In general, employees should be able to decide when to take their annual holidays.

Annual holidays can be taken at any time agreed between the employer and the employee. Employees must be given the opportunity to take at least two of the four weeks’ annual holidays continuously.

Stopping employees from taking annual holidays
People have important and legitimate personal, family and community responsibilities. If an employee wants to take entitled annual holidays, employers can’t unreasonably refuse.
An employer can say no if an employee wants to take annual holidays in advance.

Making employees take annual holidays
Employers can make employees take entitled annual holidays if:

  • they can’t reach agreement with their employee about when annual holidays will be taken, and they give the employee at least 14 days’ notice, or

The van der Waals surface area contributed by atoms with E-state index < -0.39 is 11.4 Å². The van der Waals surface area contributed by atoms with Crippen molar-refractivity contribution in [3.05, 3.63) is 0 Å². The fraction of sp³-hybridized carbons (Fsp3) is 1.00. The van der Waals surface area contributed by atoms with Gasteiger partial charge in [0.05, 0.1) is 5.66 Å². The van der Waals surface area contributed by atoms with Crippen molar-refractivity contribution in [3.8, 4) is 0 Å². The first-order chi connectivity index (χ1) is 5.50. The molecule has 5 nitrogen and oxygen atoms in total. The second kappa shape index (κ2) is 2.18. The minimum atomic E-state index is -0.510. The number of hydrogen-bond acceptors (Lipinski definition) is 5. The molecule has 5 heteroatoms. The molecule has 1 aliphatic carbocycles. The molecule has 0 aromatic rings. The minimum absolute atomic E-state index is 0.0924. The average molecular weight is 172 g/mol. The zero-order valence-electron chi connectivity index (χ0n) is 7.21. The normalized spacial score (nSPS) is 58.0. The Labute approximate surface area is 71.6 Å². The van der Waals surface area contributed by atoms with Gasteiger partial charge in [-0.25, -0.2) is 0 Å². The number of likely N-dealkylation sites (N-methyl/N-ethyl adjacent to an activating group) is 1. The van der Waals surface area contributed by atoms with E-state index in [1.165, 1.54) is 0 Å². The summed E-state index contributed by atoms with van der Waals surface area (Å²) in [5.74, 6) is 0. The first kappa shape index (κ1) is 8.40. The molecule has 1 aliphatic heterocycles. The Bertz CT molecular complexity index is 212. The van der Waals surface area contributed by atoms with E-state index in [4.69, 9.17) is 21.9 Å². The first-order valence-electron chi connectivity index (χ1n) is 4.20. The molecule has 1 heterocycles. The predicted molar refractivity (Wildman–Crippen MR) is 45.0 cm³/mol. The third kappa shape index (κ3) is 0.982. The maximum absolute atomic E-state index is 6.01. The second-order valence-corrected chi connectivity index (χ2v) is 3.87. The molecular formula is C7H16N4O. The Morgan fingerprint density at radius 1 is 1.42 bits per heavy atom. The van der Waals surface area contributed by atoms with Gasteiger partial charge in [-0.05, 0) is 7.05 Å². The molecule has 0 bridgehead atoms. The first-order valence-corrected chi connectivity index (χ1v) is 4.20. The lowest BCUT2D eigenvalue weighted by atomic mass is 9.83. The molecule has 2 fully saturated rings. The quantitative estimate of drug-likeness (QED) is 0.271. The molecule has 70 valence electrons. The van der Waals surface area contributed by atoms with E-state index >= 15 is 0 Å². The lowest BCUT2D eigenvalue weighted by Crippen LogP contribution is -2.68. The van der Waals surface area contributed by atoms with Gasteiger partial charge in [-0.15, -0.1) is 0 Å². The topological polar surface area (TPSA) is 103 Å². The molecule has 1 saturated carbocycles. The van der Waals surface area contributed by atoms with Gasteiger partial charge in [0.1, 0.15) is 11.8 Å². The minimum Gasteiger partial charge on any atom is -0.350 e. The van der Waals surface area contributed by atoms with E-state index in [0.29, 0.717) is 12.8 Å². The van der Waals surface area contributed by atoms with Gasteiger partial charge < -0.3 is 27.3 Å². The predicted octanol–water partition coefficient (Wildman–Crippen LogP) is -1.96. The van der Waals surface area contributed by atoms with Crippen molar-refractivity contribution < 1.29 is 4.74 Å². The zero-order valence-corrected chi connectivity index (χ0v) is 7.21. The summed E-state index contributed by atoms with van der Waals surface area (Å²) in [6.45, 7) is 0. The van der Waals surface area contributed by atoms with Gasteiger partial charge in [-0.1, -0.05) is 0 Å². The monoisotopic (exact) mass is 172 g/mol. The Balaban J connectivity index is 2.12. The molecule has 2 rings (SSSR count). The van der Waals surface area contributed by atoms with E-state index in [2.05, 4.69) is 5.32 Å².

• they regularly close down for a certain period every year and give the employee at least 14 days’ notice.

If an employer closes the workplace unexpectedly (e.g. if there was a sudden closure of the workplace following a natural disaster) and an employee refuses to take annual holidays with less than 14 days’ notice and is prepared to come into work, they can’t be made to take annual holidays.

Cancelling arranged annual holidays
In some situations, employees or employers may wish to cancel annual holidays that they have already arranged. This could be because of a situation out of either party’s control or for a personal reason.
If an employer or employee wishes to cancel arranged annual holidays, then they should negotiate this in good faith with the other party. Both parties could agree to defer the holidays, or to reduce the amount of holiday taken. Any changes to arrangements should be in writing. Employers or employees do not have to accept the other party’s request to cancel arranged annual holidays.

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Penny Varley

Payroll Administrator